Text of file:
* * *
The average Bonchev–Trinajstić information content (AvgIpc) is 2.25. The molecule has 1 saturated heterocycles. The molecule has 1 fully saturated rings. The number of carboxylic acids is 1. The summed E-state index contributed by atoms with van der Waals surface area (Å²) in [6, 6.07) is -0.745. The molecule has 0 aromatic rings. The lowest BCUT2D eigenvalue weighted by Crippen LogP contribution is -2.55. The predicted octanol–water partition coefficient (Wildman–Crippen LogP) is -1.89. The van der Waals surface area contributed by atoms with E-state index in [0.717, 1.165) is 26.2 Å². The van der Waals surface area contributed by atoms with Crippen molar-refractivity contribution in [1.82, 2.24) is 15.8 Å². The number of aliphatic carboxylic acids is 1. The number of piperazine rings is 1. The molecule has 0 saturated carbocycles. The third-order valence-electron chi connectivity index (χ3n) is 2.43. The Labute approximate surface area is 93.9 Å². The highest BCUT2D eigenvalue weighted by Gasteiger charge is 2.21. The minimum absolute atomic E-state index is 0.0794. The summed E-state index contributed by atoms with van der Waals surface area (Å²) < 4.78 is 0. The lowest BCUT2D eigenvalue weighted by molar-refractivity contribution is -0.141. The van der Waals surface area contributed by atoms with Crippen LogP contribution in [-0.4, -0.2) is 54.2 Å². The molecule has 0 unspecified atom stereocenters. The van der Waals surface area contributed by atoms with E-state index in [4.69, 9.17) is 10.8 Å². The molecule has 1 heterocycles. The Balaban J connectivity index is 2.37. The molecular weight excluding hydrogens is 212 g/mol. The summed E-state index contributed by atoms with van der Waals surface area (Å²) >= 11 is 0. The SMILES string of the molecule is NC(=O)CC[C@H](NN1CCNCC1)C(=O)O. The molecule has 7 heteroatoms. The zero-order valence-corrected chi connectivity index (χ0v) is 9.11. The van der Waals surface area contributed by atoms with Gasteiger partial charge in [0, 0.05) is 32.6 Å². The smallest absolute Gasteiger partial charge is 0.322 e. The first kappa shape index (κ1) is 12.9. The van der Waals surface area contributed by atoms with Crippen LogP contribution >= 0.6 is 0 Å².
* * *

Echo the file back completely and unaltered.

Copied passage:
The average Bonchev–Trinajstić information content (AvgIpc) is 2.25. The molecule has 1 saturated heterocycles. The molecule has 1 fully saturated rings. The number of carboxylic acids is 1. The summed E-state index contributed by atoms with van der Waals surface area (Å²) in [6, 6.07) is -0.745. The molecule has 0 aromatic rings. The lowest BCUT2D eigenvalue weighted by Crippen LogP contribution is -2.55. The predicted octanol–water partition coefficient (Wildman–Crippen LogP) is -1.89. The van der Waals surface area contributed by atoms with E-state index in [0.717, 1.165) is 26.2 Å². The van der Waals surface area contributed by atoms with Crippen molar-refractivity contribution in [1.82, 2.24) is 15.8 Å². The number of aliphatic carboxylic acids is 1. The number of piperazine rings is 1. The molecule has 0 saturated carbocycles. The third-order valence-electron chi connectivity index (χ3n) is 2.43. The Labute approximate surface area is 93.9 Å². The highest BCUT2D eigenvalue weighted by Gasteiger charge is 2.21. The minimum absolute atomic E-state index is 0.0794. The summed E-state index contributed by atoms with van der Waals surface area (Å²) < 4.78 is 0. The lowest BCUT2D eigenvalue weighted by molar-refractivity contribution is -0.141. The van der Waals surface area contributed by atoms with Crippen LogP contribution in [-0.4, -0.2) is 54.2 Å². The molecule has 0 unspecified atom stereocenters. The van der Waals surface area contributed by atoms with E-state index in [4.69, 9.17) is 10.8 Å². The molecule has 1 heterocycles. The Balaban J connectivity index is 2.37. The molecular weight excluding hydrogens is 212 g/mol. The summed E-state index contributed by atoms with van der Waals surface area (Å²) >= 11 is 0. The SMILES string of the molecule is NC(=O)CC[C@H](NN1CCNCC1)C(=O)O. The molecule has 7 heteroatoms. The zero-order valence-corrected chi connectivity index (χ0v) is 9.11. The van der Waals surface area contributed by atoms with Gasteiger partial charge in [0, 0.05) is 32.6 Å². The smallest absolute Gasteiger partial charge is 0.322 e. The first kappa shape index (κ1) is 12.9. The van der Waals surface area contributed by atoms with Crippen LogP contribution >= 0.6 is 0 Å².